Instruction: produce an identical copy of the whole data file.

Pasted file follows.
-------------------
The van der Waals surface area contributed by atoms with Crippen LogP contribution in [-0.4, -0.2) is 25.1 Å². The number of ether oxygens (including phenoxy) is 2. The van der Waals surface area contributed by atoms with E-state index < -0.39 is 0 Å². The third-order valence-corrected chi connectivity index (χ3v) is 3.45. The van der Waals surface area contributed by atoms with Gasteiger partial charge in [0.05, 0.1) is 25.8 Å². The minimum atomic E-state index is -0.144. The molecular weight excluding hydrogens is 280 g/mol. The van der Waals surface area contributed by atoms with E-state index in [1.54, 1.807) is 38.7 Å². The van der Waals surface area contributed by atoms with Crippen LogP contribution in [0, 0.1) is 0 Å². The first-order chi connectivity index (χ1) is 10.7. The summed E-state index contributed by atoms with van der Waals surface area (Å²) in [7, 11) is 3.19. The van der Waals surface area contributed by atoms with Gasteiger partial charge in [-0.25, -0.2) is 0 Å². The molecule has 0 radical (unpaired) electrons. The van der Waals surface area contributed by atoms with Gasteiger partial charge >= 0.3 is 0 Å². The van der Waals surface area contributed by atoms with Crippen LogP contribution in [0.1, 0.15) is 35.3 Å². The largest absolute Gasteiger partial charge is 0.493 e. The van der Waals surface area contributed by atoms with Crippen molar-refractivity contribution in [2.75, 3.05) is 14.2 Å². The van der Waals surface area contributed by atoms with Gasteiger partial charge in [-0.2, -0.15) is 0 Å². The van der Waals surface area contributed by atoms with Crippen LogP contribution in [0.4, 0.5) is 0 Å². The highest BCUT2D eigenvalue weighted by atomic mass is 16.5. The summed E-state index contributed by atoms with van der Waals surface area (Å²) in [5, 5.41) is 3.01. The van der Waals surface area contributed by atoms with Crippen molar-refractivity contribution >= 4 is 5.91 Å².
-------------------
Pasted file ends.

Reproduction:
The van der Waals surface area contributed by atoms with Crippen LogP contribution in [-0.4, -0.2) is 25.1 Å². The number of ether oxygens (including phenoxy) is 2. The van der Waals surface area contributed by atoms with E-state index < -0.39 is 0 Å². The third-order valence-corrected chi connectivity index (χ3v) is 3.45. The van der Waals surface area contributed by atoms with Gasteiger partial charge in [0.05, 0.1) is 25.8 Å². The minimum atomic E-state index is -0.144. The molecular weight excluding hydrogens is 280 g/mol. The van der Waals surface area contributed by atoms with E-state index in [1.54, 1.807) is 38.7 Å². The van der Waals surface area contributed by atoms with Crippen LogP contribution in [0, 0.1) is 0 Å². The first-order chi connectivity index (χ1) is 10.7. The summed E-state index contributed by atoms with van der Waals surface area (Å²) in [7, 11) is 3.19. The van der Waals surface area contributed by atoms with Gasteiger partial charge in [-0.25, -0.2) is 0 Å². The molecule has 0 radical (unpaired) electrons. The van der Waals surface area contributed by atoms with Gasteiger partial charge >= 0.3 is 0 Å². The van der Waals surface area contributed by atoms with Crippen LogP contribution in [0.1, 0.15) is 35.3 Å². The largest absolute Gasteiger partial charge is 0.493 e. The van der Waals surface area contributed by atoms with Crippen molar-refractivity contribution in [2.75, 3.05) is 14.2 Å². The van der Waals surface area contributed by atoms with Gasteiger partial charge in [-0.2, -0.15) is 0 Å². The van der Waals surface area contributed by atoms with Crippen LogP contribution in [0.4, 0.5) is 0 Å². The highest BCUT2D eigenvalue weighted by atomic mass is 16.5. The summed E-state index contributed by atoms with van der Waals surface area (Å²) in [5, 5.41) is 3.01. The van der Waals surface area contributed by atoms with Crippen molar-refractivity contribution >= 4 is 5.91 Å².